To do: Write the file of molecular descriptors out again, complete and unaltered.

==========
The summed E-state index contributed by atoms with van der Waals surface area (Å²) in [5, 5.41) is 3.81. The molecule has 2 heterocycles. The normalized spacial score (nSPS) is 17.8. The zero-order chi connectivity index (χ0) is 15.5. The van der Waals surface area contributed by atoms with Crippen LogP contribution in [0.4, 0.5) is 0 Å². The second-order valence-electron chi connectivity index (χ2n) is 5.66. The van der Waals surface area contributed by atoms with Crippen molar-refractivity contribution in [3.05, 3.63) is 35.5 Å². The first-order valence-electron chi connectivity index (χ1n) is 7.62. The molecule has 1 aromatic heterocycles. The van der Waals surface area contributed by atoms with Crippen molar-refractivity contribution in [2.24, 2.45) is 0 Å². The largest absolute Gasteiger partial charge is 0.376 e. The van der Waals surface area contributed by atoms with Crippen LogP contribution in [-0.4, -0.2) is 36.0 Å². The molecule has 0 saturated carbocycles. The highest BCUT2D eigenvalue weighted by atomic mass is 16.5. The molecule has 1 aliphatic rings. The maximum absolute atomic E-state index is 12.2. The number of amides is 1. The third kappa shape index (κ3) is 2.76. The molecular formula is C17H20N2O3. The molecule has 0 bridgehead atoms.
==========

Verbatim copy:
The summed E-state index contributed by atoms with van der Waals surface area (Å²) in [5, 5.41) is 3.81. The molecule has 2 heterocycles. The normalized spacial score (nSPS) is 17.8. The zero-order chi connectivity index (χ0) is 15.5. The van der Waals surface area contributed by atoms with Crippen LogP contribution in [0.4, 0.5) is 0 Å². The second-order valence-electron chi connectivity index (χ2n) is 5.66. The van der Waals surface area contributed by atoms with Crippen molar-refractivity contribution in [3.05, 3.63) is 35.5 Å². The first-order valence-electron chi connectivity index (χ1n) is 7.62. The molecule has 1 aromatic heterocycles. The van der Waals surface area contributed by atoms with Crippen molar-refractivity contribution in [2.24, 2.45) is 0 Å². The largest absolute Gasteiger partial charge is 0.376 e. The van der Waals surface area contributed by atoms with Crippen LogP contribution in [-0.4, -0.2) is 36.0 Å². The molecule has 0 saturated carbocycles. The highest BCUT2D eigenvalue weighted by atomic mass is 16.5. The molecule has 1 aliphatic rings. The maximum absolute atomic E-state index is 12.2. The number of amides is 1. The third kappa shape index (κ3) is 2.76. The molecular formula is C17H20N2O3. The molecule has 0 bridgehead atoms.